Designed by Navy veteran Michael Emler as the perfect little EDC fixed-blade, the Sea Snake was an immediate hit, and for good reason. With ergonomic, contoured handles, a generous finger choil, and large jimping, this blade from Artisan Cutlery is available in green, tan, or black G10, allowing for a very comfortable grip in your color of choice, while remaining very durable. The blade is also full tang, making it even tougher.

The flat-ground Wharncliffe blade has 2.5 inches of cutting-edge length, making it just big enough for daily tasks, while not so big that it attracts unwanted attention. It’s available in either satin or a durable black PVD finish and is made from Artisan’s proprietary AR-RPM9 steel, which is made using powdered metallurgy techniques that create a fine grain structure capable of decent edge retention, corrosion resistance, and toughness while remaining inexpensive and extremely easy to resharpen on the fly. While there are premium steels out there with higher edge retention, and the blade is too thin for abusive tasks, it performs admirably for what it’s designed for — a nice,, convenient little blade that excels at opening packages, breaking down boxes, and any other EDC tasks that you may run into.

Product Specs
  • Blade length: 3.125 inches
  • Blade material: AR-RPM9
  • Blade finish: Satin or PVD-coated
  • Handle material: G10
  • Blade shape: Wharncliffe
  • Sheath material: Kydex
  • Weight: 2.3 ounces
  • Weight with sheath: 3.1 ounces
PROS

Budget-friendly

AR-RPM9 steel is easily re-sharpened

Wharncliffe blade shape is extremely practical for most utility uses

Small enough to not attract undue attention

Ergonomic G10 handles with generous finger choil

CONS

Lower edge retention than higher-end steels

Too small and thin for some tasks

Best for Self-Defense

We’ve said it before, and we’ll say it again: Cold Steel’s Black Talon 2 is a dedicated people-opener with little to no utility use. It makes sense why Cold Steel doesn’t attempt to present it as anything more or less than exactly that. Cold Steel based it on Spyderco’s Civilian, and while imitation might be the greatest form of flattery, Cold Steel went above and beyond in improving this design. They started off by upgrading the Spyderco’s traditional back-lock to Andrew Demko’s vault-like Tri-Ad lock, which is arguably the toughest lock on the market to date.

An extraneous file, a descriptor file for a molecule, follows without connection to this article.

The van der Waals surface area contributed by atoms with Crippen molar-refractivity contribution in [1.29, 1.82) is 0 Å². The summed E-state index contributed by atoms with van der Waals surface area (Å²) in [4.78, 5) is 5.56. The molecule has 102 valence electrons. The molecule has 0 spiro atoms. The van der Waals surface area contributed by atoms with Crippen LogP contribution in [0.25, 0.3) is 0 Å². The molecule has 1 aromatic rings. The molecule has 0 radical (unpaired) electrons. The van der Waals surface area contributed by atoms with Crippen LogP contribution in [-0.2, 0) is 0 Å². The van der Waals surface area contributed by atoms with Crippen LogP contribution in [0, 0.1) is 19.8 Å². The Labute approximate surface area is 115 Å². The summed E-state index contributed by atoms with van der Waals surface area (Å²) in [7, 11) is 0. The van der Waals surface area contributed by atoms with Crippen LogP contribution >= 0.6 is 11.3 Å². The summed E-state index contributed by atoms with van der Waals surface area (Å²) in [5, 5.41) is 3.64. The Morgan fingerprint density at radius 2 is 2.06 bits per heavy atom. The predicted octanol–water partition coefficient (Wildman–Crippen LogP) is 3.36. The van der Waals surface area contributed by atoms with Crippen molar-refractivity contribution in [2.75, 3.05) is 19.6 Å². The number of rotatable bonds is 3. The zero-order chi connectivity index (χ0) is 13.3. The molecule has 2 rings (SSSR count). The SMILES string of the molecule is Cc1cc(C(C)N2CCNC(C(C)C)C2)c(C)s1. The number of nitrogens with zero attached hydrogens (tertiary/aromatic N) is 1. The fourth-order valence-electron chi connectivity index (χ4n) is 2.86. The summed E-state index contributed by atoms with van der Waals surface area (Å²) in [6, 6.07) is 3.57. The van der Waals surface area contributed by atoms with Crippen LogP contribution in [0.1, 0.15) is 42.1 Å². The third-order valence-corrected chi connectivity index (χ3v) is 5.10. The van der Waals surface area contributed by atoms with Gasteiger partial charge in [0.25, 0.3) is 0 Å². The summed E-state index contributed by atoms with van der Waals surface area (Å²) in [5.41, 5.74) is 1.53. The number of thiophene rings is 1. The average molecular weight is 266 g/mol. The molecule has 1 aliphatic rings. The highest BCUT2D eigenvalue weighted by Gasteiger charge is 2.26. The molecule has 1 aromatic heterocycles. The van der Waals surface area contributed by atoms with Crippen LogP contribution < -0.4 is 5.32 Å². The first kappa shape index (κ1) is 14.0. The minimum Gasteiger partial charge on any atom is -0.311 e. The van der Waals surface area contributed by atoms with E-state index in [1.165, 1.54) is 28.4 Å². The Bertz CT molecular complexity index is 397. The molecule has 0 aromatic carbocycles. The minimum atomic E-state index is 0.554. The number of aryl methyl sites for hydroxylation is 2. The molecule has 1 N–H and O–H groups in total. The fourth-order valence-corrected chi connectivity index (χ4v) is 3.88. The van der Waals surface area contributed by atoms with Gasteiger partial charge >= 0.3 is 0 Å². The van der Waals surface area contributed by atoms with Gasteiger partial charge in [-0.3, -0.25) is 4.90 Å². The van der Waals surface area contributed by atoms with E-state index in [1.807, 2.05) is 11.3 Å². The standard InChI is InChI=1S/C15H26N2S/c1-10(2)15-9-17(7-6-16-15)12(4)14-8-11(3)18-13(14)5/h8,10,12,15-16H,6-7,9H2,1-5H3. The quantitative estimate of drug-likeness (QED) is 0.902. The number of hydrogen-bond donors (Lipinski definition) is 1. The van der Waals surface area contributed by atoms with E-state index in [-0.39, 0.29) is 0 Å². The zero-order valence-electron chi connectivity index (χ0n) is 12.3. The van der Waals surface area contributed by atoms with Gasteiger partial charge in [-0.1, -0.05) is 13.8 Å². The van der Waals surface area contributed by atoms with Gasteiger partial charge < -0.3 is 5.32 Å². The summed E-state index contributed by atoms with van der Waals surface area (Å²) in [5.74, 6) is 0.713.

Lightweight, thin, textured G10 handles provide a firm grip, while the slim profile practically disappears in your pocket. Cold Steel upgraded the blade considerably as well, using tough, American CPM S35VN steel, and a notably stronger tip than that on the Spyderco Civilian. The vicious, recurved blade is easily deployed, courtesy of the Demko thumbplate, which automatically opens the knife when drawn from your pocket. The Black Talon 2 is designed with one very specific task in mind, and it excels at performing that task with extreme prejudice. Buyer beware: This isn’t a knife for you to casually handle or play around with.

Product Specs
  • Blade length: 4 inches
  • Blade material: CPM S35VN
  • Blade finish: Satin
  • Handle material: G10
  • Blade shape: Hawkbill
  • Pivot type: Phosphor-bronze and Teflon washers
  • Lock type: Tri-Ad lock
  • Weight: 4.8 ounces
PROS

Premium S35VN steel

TriAd lock

Demko thumbplate

Scary sharp

CONS

Not a traditional karambit profile

Stiff pocket clip

Things to consider before buying an EDC knife

EDC knives can be found in most stores in one form or another, whether they’re home goods, home improvement, or sporting goods stores. Heck, you can even find them in most gas stations (though we’d strongly advise against gambling on a gas station knife). Whether you need one for a specific job, self-defense, or general utility, there’s sure to be one that fits your needs perfectly.

Types of EDC knives

Folding